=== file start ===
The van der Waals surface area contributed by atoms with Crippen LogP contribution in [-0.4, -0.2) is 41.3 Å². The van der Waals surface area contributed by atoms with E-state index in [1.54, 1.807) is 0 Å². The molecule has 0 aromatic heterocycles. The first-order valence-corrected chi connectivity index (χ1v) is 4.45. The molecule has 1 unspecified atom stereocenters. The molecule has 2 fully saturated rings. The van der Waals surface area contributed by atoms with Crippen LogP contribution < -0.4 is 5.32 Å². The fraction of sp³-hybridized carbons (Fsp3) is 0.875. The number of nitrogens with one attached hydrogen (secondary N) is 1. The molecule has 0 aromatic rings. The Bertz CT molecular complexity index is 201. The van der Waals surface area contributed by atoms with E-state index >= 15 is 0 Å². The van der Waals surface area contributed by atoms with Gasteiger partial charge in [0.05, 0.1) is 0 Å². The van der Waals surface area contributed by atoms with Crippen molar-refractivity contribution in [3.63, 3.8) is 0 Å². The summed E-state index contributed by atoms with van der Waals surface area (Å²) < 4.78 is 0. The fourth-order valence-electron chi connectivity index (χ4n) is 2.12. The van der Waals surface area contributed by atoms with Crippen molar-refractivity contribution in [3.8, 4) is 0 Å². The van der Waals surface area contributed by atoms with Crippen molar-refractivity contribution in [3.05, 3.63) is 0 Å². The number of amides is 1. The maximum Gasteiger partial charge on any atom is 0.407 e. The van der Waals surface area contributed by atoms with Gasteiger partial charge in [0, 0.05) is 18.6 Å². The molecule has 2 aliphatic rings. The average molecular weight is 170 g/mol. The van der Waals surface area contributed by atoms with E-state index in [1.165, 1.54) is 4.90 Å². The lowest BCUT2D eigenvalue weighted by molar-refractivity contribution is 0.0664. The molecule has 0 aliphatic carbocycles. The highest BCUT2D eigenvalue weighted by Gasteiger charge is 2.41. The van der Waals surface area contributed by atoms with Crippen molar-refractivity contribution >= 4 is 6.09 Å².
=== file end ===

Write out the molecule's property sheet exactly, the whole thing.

The van der Waals surface area contributed by atoms with Crippen LogP contribution in [-0.4, -0.2) is 41.3 Å². The van der Waals surface area contributed by atoms with E-state index in [1.54, 1.807) is 0 Å². The molecule has 0 aromatic heterocycles. The first-order valence-corrected chi connectivity index (χ1v) is 4.45. The molecule has 1 unspecified atom stereocenters. The molecule has 2 fully saturated rings. The van der Waals surface area contributed by atoms with Crippen LogP contribution < -0.4 is 5.32 Å². The fraction of sp³-hybridized carbons (Fsp3) is 0.875. The number of nitrogens with one attached hydrogen (secondary N) is 1. The molecule has 0 aromatic rings. The Bertz CT molecular complexity index is 201. The van der Waals surface area contributed by atoms with E-state index >= 15 is 0 Å². The van der Waals surface area contributed by atoms with Gasteiger partial charge in [0.05, 0.1) is 0 Å². The van der Waals surface area contributed by atoms with Crippen molar-refractivity contribution in [3.63, 3.8) is 0 Å². The summed E-state index contributed by atoms with van der Waals surface area (Å²) < 4.78 is 0. The fourth-order valence-electron chi connectivity index (χ4n) is 2.12. The van der Waals surface area contributed by atoms with Crippen molar-refractivity contribution in [3.8, 4) is 0 Å². The van der Waals surface area contributed by atoms with Crippen molar-refractivity contribution in [3.05, 3.63) is 0 Å². The number of amides is 1. The maximum Gasteiger partial charge on any atom is 0.407 e. The van der Waals surface area contributed by atoms with Gasteiger partial charge in [0, 0.05) is 18.6 Å². The molecule has 2 aliphatic rings. The average molecular weight is 170 g/mol. The van der Waals surface area contributed by atoms with E-state index in [1.165, 1.54) is 4.90 Å². The lowest BCUT2D eigenvalue weighted by molar-refractivity contribution is 0.0664. The molecule has 0 aliphatic carbocycles. The highest BCUT2D eigenvalue weighted by Gasteiger charge is 2.41. The van der Waals surface area contributed by atoms with Crippen molar-refractivity contribution >= 4 is 6.09 Å².